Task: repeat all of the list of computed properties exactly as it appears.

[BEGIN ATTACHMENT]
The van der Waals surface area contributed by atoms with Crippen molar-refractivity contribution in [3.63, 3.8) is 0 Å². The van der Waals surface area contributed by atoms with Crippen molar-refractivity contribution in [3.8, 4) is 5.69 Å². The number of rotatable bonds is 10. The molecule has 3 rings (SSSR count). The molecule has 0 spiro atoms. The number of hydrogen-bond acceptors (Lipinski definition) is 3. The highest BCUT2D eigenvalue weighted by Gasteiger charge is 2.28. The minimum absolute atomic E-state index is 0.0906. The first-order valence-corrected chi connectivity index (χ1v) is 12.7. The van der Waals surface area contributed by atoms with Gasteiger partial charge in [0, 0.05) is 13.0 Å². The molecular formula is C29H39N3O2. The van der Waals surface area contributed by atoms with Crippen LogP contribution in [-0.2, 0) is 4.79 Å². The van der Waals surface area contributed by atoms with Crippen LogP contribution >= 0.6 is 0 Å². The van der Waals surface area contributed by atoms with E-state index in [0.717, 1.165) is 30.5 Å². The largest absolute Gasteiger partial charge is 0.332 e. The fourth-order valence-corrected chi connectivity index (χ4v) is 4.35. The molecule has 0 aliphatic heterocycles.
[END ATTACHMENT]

The van der Waals surface area contributed by atoms with Crippen molar-refractivity contribution in [3.63, 3.8) is 0 Å². The van der Waals surface area contributed by atoms with Crippen molar-refractivity contribution in [3.8, 4) is 5.69 Å². The number of rotatable bonds is 10. The molecule has 3 rings (SSSR count). The molecule has 0 spiro atoms. The number of hydrogen-bond acceptors (Lipinski definition) is 3. The highest BCUT2D eigenvalue weighted by Gasteiger charge is 2.28. The minimum absolute atomic E-state index is 0.0906. The first-order valence-corrected chi connectivity index (χ1v) is 12.7. The van der Waals surface area contributed by atoms with Gasteiger partial charge in [0, 0.05) is 13.0 Å². The molecular formula is C29H39N3O2. The van der Waals surface area contributed by atoms with Crippen LogP contribution in [-0.2, 0) is 4.79 Å². The van der Waals surface area contributed by atoms with Crippen LogP contribution >= 0.6 is 0 Å². The van der Waals surface area contributed by atoms with E-state index in [0.717, 1.165) is 30.5 Å². The largest absolute Gasteiger partial charge is 0.332 e. The fourth-order valence-corrected chi connectivity index (χ4v) is 4.35. The molecule has 0 aliphatic heterocycles.